Server Fault is a question and answer site for system and network administrators. It's 100% free, no registration required.

Sign up
Here's how it works:
  1. Anybody can ask a question
  2. Anybody can answer
  3. The best answers are voted up and rise to the top

I can't set the overcommit_memory from inside the shell:

root@ubuntu:~# /proc/sys/vm/overcommit_memory = 1
-bash: /proc/sys/vm/overcommit_memory: Permission denied

Also I tried putting that line in /etc/sysctl.conf and rebooting the vm but it's not working.

Someone have some clues? I couldn't find anything searching in google.

share|improve this question

migrated from Nov 8 '09 at 20:55

This question came from our site for professional and enthusiast programmers.

What are you expecting to happen differently that is not? I suspect this setting is not what you think it is. – Jeff Snider Nov 8 '09 at 23:51
thank you for the edit Iain! lol – makevoid Nov 5 '11 at 3:09
up vote 4 down vote accepted

Settings in /proc/sys are virtual files. To change them, you need to write to them like you would any other file, like so:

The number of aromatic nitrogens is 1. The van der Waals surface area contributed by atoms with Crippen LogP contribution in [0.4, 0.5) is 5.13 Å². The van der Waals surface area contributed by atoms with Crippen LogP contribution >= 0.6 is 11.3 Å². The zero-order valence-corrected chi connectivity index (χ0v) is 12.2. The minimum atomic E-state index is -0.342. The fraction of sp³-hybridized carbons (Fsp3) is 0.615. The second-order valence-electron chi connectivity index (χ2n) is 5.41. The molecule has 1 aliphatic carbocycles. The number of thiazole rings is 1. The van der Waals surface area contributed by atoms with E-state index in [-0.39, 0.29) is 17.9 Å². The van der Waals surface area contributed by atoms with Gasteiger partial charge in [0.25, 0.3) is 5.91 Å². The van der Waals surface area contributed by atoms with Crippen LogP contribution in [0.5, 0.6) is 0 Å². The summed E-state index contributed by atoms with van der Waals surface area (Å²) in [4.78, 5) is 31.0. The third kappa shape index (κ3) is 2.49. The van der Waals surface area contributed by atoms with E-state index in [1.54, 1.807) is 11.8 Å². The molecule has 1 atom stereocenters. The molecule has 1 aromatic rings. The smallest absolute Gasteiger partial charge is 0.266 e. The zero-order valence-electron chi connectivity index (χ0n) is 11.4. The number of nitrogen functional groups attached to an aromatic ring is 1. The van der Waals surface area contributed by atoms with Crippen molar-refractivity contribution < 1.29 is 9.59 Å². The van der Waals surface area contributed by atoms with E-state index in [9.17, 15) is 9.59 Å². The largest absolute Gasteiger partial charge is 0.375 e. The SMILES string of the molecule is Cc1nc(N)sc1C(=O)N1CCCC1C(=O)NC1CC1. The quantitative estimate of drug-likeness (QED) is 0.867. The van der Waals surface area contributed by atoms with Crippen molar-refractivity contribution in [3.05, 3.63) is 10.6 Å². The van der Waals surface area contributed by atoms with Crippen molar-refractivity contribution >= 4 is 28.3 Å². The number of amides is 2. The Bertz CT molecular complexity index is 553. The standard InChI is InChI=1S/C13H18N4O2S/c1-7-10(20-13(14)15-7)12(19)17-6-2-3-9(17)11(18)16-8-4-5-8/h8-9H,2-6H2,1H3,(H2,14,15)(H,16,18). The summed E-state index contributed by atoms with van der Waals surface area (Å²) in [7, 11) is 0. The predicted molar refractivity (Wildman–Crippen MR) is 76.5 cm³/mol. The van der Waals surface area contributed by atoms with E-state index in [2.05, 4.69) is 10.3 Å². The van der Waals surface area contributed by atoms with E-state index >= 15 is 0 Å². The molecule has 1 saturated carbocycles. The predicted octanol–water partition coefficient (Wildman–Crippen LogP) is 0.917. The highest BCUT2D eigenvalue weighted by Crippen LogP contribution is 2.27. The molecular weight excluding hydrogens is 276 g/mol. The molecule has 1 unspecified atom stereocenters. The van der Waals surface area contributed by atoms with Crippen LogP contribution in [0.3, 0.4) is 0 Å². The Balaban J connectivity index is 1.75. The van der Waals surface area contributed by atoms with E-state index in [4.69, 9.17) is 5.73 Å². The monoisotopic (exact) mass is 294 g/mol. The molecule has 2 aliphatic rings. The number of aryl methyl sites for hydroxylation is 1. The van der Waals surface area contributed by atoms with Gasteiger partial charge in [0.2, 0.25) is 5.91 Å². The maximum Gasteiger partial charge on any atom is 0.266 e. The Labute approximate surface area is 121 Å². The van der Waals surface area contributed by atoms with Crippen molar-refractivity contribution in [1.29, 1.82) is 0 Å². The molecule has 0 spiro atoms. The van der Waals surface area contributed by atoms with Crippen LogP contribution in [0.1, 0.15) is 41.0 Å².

echo 1 >/proc/sys/vm/overcommit_memory

The command you tried is to run /proc/sys/vm/overcommit_memory as an executable, which of course is impossible. The "Permission denied" you're getting is because that file is not set as executable, not because you can't change it.

You can see the current setting by reading the file:

cat /proc/sys/vm/overcommit_memory
share|improve this answer

Thank you jeff, i tried:

echo 1 > /proc/sys/vm/overcommit_memory


-bash: echo: write error: Operation not permitted

the problem was that the ability to write the file was 'locked' by the VM server so I had to ask the sysadmin to enable it

on an unix box at home where i installed VMWare server i tried it and it worked either mine and your solution.

share|improve this answer

First you should use the command cat /proc/mounts.

If the mount point /proc was mounted in read only mode, then you must remount it.

Try remounting with the command mount -o remount,rw /proc.

After remount, try using the echo command again.

share|improve this answer

Your Answer


By posting your answer, you agree to the privacy policy and terms of service.

Not the answer you're looking for? Browse other questions tagged or ask your own question.